The Best Berries To Grow In Containers (And Ones That Aren't Worth Planting)

Growing berries in contains is a great option for those with limited space. Whether you're an urban gardener or living in an apartment, you can grow berries on your balcony, patio, or windowsill. Strawberries, blueberries, and raspberries are great berries to grow in containers. They adapt well to the limited constraints of pots and still give you fresh fruit.

However, not all berries are suitable for growing in containers. They may grow too large, or have requirements that can't be met when planted in a container. When deciding which type of berries you want to try, make sure to consider the care they need. Think about the size of the pot, the type of soil they grow best in, and their sunlight and water requirements. By choosing the right type of berry plant to grow in your container garden, you'll set yourself up for plenty of tasty harvests throughout the season.

What is the easiest berry to grow in containers?

Strawberry plants are one of the easiest berries to grow in containers. Strawberries offer numerous advantages that make them a popular choice since they are adaptable and versatile. Aside from regular watering, occasional fertilizing, and pruning of runners, strawberries are easy to grow and care for. Many varieties are well-suited, flexible to container life, and offer continuous harvests throughout the season.

Their shallow root systems allow strawberry plants to thrive in pots, hanging baskets, and window boxes. When planting your strawberries, you'll want to find a pot that's at least eight inches deep and between 10 to 12 inches wide. This pot will easily fit two to three strawberry plants and is deep enough to accommodate their root systems. Everbearing, day-neutral, and June-bearing are three types of strawberry varieties that are great in containers. By choosing a mix of these strawberry types, you can enjoy harvests throughout summer and the rest of the growing season.

Other berries that grow well in pots

In addition to strawberries, raspberries and blueberries are also well-suited for containers. Dwarf varieties of raspberries, such as Ruby Beauty or Raspberry Shortcake, reach two to three feet tall and are self-supporting. They don't require trellising, complicated supporting structures, or lots of space, simplifying their care and making them ideal for pots.

Blueberries are another great choice, particularly the half-high varieties. As their name suggests, they are bushier and have shorter statures. Northsky and Northblue are half-high varieties bred for cold resistance and a compact growth habit. They can withstand colder climates and still produce abundant harvests. When planting, make sure to plant them in an area with optimal growing conditions to ensure they have the best chance of producing fruit. Raspberries and blueberries are easy to grow and care for and need well-draining, fertile soil and full sun. They also need consistent watering. 

Can you plant strawberries and blueberries in the same container?

Strawberries and blueberries are excellent garden companions and do well when planted together. Planting them together is especially practical if you have limited space. While they have slightly different pH requirements, they both grow in similar conditions, making them great companions for large containers. Strawberries grow best in pH ranges of 5.3 to 6.5, whereas blueberries prefer pH conditions of 4.5 to 5.5. Strawberries are more adaptable to changes in pH, and this slight overlap makes them compatible companions. Strawberries and blueberries both need well-draining soil and abundant sunlight. If you decide to plant them together, plant them in a location that receives at least six to eight hours of sunlight per day.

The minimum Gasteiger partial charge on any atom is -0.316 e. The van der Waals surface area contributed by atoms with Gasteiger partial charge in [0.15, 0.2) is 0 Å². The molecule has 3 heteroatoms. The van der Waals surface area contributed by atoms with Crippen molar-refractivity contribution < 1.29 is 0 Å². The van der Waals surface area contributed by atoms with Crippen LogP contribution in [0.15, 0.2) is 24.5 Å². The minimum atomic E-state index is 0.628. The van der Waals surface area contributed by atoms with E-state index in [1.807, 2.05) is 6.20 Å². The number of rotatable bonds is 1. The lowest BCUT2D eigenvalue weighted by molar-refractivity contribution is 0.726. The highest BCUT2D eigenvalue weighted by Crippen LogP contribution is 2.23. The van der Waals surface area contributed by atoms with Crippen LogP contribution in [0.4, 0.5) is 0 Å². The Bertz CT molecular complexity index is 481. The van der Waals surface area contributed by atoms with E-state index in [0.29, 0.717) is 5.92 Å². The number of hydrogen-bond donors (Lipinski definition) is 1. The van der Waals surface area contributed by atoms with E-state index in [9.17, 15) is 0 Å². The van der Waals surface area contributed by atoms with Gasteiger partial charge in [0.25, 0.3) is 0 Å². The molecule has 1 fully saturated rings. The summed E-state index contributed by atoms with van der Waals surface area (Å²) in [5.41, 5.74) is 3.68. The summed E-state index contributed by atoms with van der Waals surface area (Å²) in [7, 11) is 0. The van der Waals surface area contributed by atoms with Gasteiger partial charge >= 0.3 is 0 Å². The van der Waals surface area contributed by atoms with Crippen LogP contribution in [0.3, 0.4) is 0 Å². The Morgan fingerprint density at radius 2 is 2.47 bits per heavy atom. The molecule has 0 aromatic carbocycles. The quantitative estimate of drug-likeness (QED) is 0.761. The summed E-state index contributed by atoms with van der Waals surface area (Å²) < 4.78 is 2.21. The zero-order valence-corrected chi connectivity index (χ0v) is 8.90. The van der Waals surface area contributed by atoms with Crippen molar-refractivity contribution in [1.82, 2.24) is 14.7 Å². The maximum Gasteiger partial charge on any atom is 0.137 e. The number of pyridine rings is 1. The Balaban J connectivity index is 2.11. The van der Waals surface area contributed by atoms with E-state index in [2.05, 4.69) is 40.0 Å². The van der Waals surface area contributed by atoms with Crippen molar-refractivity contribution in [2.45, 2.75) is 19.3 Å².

When planting them together, you'll also want to make sure you get a large enough container to support both plants. Look for a container that's at least 24 inches or larger in diameter. This way, each plant has space to grow and access nutrients without competition or overcrowding. Strawberries and blueberries also complement each other due to their different growth habits. Strawberry plants sprawl horizontally, creating a fruit-bearing ground cover to keep vertically growing blueberries free of weeds.

What berries aren't worth planting in containers?

While container gardening opens up the possibility of growing berries in limited spaces, blackberries, cranberries, and currants may not be the best choices. They present certain challenges that make growing in pots a little more difficult. Typically, blackberry plants get large and sprawling with vines that need support. They also produce long canes that can be difficult to manage in a container. Without proper care and the space to grow, they can quickly outgrow their pot and become unruly. However, there are dwarf varieties, such as Baby Cakes, made specifically for containers. But if you choose to go with a non-dwarf variety, your blackberry plant may be better in the garden.

Cranberries are another type of berry that generally doesn't do well in containers. Their natural habitats are bogs, which have specific soil and water requirements. This is hard to recreate in pots. Additionally, they spread and creep horizontally, making them better suited for large, shallow areas rather than containers. Currants, on the other hand, can be grown in containers but require a lot of water to produce tasty and juicy fruit. If not frequently watered, the plant becomes stressed, leading to dry and suboptimal fruit harvests. For gardeners interested in growing berries in limited spaces, stick to berries that do well in pots, like strawberries, blueberries, and raspberries, and choose the right varieties for small spaces and your climate.